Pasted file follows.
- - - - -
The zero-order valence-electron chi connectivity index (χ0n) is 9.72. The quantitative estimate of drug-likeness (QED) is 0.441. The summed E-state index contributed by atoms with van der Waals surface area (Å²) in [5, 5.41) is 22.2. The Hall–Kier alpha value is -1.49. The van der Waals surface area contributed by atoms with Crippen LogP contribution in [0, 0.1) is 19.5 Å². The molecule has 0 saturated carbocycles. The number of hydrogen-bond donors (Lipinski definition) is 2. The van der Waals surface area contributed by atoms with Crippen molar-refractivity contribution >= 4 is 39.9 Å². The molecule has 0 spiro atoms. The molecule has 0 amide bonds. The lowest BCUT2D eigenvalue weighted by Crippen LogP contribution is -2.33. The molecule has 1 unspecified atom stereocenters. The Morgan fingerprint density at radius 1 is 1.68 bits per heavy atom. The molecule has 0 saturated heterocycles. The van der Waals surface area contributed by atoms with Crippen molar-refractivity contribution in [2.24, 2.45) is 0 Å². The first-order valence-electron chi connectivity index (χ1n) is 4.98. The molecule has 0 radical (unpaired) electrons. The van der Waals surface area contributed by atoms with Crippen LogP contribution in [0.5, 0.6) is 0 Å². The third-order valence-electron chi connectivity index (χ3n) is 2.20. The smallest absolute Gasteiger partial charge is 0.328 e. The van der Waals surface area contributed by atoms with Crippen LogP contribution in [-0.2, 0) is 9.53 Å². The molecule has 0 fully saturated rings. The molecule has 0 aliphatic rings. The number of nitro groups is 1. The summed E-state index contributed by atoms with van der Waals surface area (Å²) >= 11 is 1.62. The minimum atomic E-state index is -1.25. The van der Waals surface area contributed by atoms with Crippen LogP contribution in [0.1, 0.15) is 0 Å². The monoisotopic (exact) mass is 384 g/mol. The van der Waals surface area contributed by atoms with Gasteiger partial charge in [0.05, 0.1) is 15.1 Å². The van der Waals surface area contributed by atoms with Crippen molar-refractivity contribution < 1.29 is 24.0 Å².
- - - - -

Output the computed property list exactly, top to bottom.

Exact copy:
The zero-order valence-electron chi connectivity index (χ0n) is 9.72. The quantitative estimate of drug-likeness (QED) is 0.441. The summed E-state index contributed by atoms with van der Waals surface area (Å²) in [5, 5.41) is 22.2. The Hall–Kier alpha value is -1.49. The van der Waals surface area contributed by atoms with Crippen LogP contribution in [0, 0.1) is 19.5 Å². The molecule has 0 saturated carbocycles. The number of hydrogen-bond donors (Lipinski definition) is 2. The van der Waals surface area contributed by atoms with Crippen molar-refractivity contribution >= 4 is 39.9 Å². The molecule has 0 spiro atoms. The molecule has 0 amide bonds. The lowest BCUT2D eigenvalue weighted by Crippen LogP contribution is -2.33. The molecule has 1 unspecified atom stereocenters. The Morgan fingerprint density at radius 1 is 1.68 bits per heavy atom. The molecule has 0 saturated heterocycles. The van der Waals surface area contributed by atoms with Crippen molar-refractivity contribution in [2.24, 2.45) is 0 Å². The first-order valence-electron chi connectivity index (χ1n) is 4.98. The molecule has 0 radical (unpaired) electrons. The van der Waals surface area contributed by atoms with Crippen LogP contribution in [0.5, 0.6) is 0 Å². The third-order valence-electron chi connectivity index (χ3n) is 2.20. The smallest absolute Gasteiger partial charge is 0.328 e. The van der Waals surface area contributed by atoms with Crippen LogP contribution in [-0.2, 0) is 9.53 Å². The molecule has 0 fully saturated rings. The molecule has 0 aliphatic rings. The number of nitro groups is 1. The summed E-state index contributed by atoms with van der Waals surface area (Å²) >= 11 is 1.62. The minimum atomic E-state index is -1.25. The van der Waals surface area contributed by atoms with Crippen LogP contribution in [0.1, 0.15) is 0 Å². The monoisotopic (exact) mass is 384 g/mol. The van der Waals surface area contributed by atoms with Gasteiger partial charge in [0.05, 0.1) is 15.1 Å². The van der Waals surface area contributed by atoms with Crippen molar-refractivity contribution < 1.29 is 24.0 Å².